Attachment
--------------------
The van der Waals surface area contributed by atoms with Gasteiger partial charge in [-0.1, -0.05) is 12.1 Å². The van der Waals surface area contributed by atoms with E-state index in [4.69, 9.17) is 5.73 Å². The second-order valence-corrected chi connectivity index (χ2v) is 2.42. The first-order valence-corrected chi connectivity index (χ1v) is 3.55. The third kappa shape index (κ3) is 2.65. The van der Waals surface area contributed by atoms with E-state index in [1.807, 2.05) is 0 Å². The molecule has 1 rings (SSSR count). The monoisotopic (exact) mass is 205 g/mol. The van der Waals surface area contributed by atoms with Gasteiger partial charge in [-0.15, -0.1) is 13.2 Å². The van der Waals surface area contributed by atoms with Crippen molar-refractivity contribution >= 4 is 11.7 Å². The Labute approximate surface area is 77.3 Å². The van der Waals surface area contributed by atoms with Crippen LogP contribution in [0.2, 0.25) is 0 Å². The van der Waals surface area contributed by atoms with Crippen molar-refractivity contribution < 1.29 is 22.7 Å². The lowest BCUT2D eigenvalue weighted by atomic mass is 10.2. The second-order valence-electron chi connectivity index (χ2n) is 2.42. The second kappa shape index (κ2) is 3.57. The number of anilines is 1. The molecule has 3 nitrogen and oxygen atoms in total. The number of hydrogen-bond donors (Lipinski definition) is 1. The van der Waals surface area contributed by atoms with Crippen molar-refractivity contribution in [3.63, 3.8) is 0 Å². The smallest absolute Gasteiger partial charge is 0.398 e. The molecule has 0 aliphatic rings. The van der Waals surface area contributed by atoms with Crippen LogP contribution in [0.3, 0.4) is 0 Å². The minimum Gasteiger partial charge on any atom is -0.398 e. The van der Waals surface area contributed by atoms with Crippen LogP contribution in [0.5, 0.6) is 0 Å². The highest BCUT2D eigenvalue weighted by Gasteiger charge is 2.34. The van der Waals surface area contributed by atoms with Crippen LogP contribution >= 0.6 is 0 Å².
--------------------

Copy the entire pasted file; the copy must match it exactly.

The van der Waals surface area contributed by atoms with Gasteiger partial charge in [-0.1, -0.05) is 12.1 Å². The van der Waals surface area contributed by atoms with E-state index in [4.69, 9.17) is 5.73 Å². The second-order valence-corrected chi connectivity index (χ2v) is 2.42. The first-order valence-corrected chi connectivity index (χ1v) is 3.55. The third kappa shape index (κ3) is 2.65. The van der Waals surface area contributed by atoms with E-state index in [1.807, 2.05) is 0 Å². The molecule has 1 rings (SSSR count). The monoisotopic (exact) mass is 205 g/mol. The van der Waals surface area contributed by atoms with Gasteiger partial charge in [-0.15, -0.1) is 13.2 Å². The van der Waals surface area contributed by atoms with Crippen molar-refractivity contribution >= 4 is 11.7 Å². The Labute approximate surface area is 77.3 Å². The van der Waals surface area contributed by atoms with Crippen LogP contribution in [0.2, 0.25) is 0 Å². The van der Waals surface area contributed by atoms with Crippen molar-refractivity contribution < 1.29 is 22.7 Å². The lowest BCUT2D eigenvalue weighted by atomic mass is 10.2. The second-order valence-electron chi connectivity index (χ2n) is 2.42. The second kappa shape index (κ2) is 3.57. The number of anilines is 1. The molecule has 3 nitrogen and oxygen atoms in total. The number of hydrogen-bond donors (Lipinski definition) is 1. The van der Waals surface area contributed by atoms with Crippen molar-refractivity contribution in [3.63, 3.8) is 0 Å². The smallest absolute Gasteiger partial charge is 0.398 e. The molecule has 0 aliphatic rings. The van der Waals surface area contributed by atoms with Crippen LogP contribution in [0.3, 0.4) is 0 Å². The minimum Gasteiger partial charge on any atom is -0.398 e. The van der Waals surface area contributed by atoms with Crippen LogP contribution in [0.5, 0.6) is 0 Å². The highest BCUT2D eigenvalue weighted by Gasteiger charge is 2.34. The van der Waals surface area contributed by atoms with Crippen LogP contribution >= 0.6 is 0 Å².